The term “benchmarking pcdesigner speed” is something that even new computer users are familiar with and in fact use them as a guide in deciding which ones to purchase. However, there are actually a lot of other factors that come into play that determine the speed of a personal computer.
The most obvious ones of course, are the system memory and video card memory. For example, a computer with a slower CPU but equipped with more RAM (random access memory) will load programs just as fast or even more so, than on a computer with a faster CPU but fewer RAM. The same thing with video cards; if it has plenty of memory, loading up and redrawing the screen will be much faster and smoother.
Besides the system memory, the Front Side Bus (FSB) plays a role as well. This is the device that connects the memory with the CPU. So the velocity of the FSB will be crucial in benchmarking CPU speeds too.
Another factor that affects benchmarking CPU speeds is its efficiency in handling assigned tasks. For instance, a 1 MHz (megahertz) CPU can perform a million cycles per second. While a 3 MHz is technically three times faster than the 1 MHz, it will not necessarily accomplish things exactly three times faster because the 1 MHz might be better at handling a task during the cycle.
The cache is also used for benchmarking CPU speeds, but again this can only indicate so much. The larger the cache the quicker the retrieval of the information (i.e., an L2 cache of 1 MB can store more data than an L1 cache of 256 kb). However, you also have to consider at what speeds the cache is working. If it does not make full use of the speed the CPU, then it will work less effectively.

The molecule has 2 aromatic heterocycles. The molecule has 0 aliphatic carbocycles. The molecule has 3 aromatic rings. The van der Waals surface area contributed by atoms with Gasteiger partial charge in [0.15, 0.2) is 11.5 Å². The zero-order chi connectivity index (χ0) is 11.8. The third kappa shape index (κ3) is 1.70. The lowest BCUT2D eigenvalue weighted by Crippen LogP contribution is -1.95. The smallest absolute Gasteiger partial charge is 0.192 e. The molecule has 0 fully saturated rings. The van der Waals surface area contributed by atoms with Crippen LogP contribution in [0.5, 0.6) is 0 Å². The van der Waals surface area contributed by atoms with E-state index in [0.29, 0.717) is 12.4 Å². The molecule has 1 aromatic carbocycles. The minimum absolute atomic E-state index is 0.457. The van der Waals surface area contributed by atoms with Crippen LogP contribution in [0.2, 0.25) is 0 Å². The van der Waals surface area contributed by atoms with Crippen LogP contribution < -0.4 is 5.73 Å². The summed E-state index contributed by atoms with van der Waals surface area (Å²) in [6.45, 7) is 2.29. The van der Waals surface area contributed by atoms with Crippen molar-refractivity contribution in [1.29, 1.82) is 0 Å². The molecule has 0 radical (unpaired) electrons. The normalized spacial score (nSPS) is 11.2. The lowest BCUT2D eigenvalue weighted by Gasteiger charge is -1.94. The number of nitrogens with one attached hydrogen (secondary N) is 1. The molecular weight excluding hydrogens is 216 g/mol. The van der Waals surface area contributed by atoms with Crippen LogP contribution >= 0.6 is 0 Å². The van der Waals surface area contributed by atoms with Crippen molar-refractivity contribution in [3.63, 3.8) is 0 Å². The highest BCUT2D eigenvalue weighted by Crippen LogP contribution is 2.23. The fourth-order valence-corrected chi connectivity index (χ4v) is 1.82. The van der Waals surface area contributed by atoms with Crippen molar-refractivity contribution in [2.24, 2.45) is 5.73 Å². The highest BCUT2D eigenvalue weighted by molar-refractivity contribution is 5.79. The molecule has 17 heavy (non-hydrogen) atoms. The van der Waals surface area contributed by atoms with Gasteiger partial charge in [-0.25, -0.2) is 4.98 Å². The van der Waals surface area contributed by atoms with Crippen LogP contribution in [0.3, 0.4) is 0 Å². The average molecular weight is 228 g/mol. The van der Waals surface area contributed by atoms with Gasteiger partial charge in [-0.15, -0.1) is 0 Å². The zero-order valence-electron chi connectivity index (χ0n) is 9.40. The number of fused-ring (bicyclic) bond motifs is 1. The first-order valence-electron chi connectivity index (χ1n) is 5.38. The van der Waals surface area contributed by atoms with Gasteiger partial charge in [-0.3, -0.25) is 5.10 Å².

Finally, benchmarking CPU speeds will depend on the tests being conducted. For example, you might see a series of tests performed on CPUs in a magazine or website. But read the manner in which the tests were performed. You will see that they use a variety of applications, from word processors, spreadsheets, 3D applications, photo editing software and Internet browsers. You will see statistics showing which one loads the fastest and slowest, etc.
But are those facts really useful? It is unlikely that you use all the software that were used for the tests, and the way they were run will not be the same way you utilize and load them. Also, it will not escape your attention that the difference between most CPUs is only a few seconds, which you will hardly notice when you are actually working on a project.
Benchmarking CPU speeds can be a useful gauge and tool for new buyers, as it will give them some idea of the velocity of the computer they are going to buy. However it is important that the other factors mentioned above be accounted for too, so you will know exactly what you are getting.